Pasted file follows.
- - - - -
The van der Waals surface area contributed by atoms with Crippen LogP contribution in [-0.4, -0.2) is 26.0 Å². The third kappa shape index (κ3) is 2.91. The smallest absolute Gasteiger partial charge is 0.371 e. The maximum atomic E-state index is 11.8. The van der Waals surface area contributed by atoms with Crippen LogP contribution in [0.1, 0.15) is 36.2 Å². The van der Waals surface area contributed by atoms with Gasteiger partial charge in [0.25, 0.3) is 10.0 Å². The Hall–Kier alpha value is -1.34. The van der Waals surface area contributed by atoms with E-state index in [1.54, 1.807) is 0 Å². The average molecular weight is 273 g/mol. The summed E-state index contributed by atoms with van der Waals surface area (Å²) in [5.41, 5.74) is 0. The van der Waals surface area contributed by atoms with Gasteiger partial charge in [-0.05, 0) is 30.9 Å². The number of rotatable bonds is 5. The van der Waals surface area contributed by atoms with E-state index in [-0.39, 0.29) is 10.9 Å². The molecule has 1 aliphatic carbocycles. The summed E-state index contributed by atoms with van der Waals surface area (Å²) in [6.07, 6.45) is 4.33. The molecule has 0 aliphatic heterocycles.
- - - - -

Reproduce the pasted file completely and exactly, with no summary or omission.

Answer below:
The van der Waals surface area contributed by atoms with Crippen LogP contribution in [-0.4, -0.2) is 26.0 Å². The third kappa shape index (κ3) is 2.91. The smallest absolute Gasteiger partial charge is 0.371 e. The maximum atomic E-state index is 11.8. The van der Waals surface area contributed by atoms with Crippen LogP contribution in [0.1, 0.15) is 36.2 Å². The van der Waals surface area contributed by atoms with Gasteiger partial charge in [0.25, 0.3) is 10.0 Å². The Hall–Kier alpha value is -1.34. The van der Waals surface area contributed by atoms with E-state index in [1.54, 1.807) is 0 Å². The average molecular weight is 273 g/mol. The summed E-state index contributed by atoms with van der Waals surface area (Å²) in [5.41, 5.74) is 0. The van der Waals surface area contributed by atoms with Gasteiger partial charge in [-0.05, 0) is 30.9 Å². The number of rotatable bonds is 5. The van der Waals surface area contributed by atoms with E-state index in [-0.39, 0.29) is 10.9 Å². The molecule has 1 aliphatic carbocycles. The summed E-state index contributed by atoms with van der Waals surface area (Å²) in [6.07, 6.45) is 4.33. The molecule has 0 aliphatic heterocycles.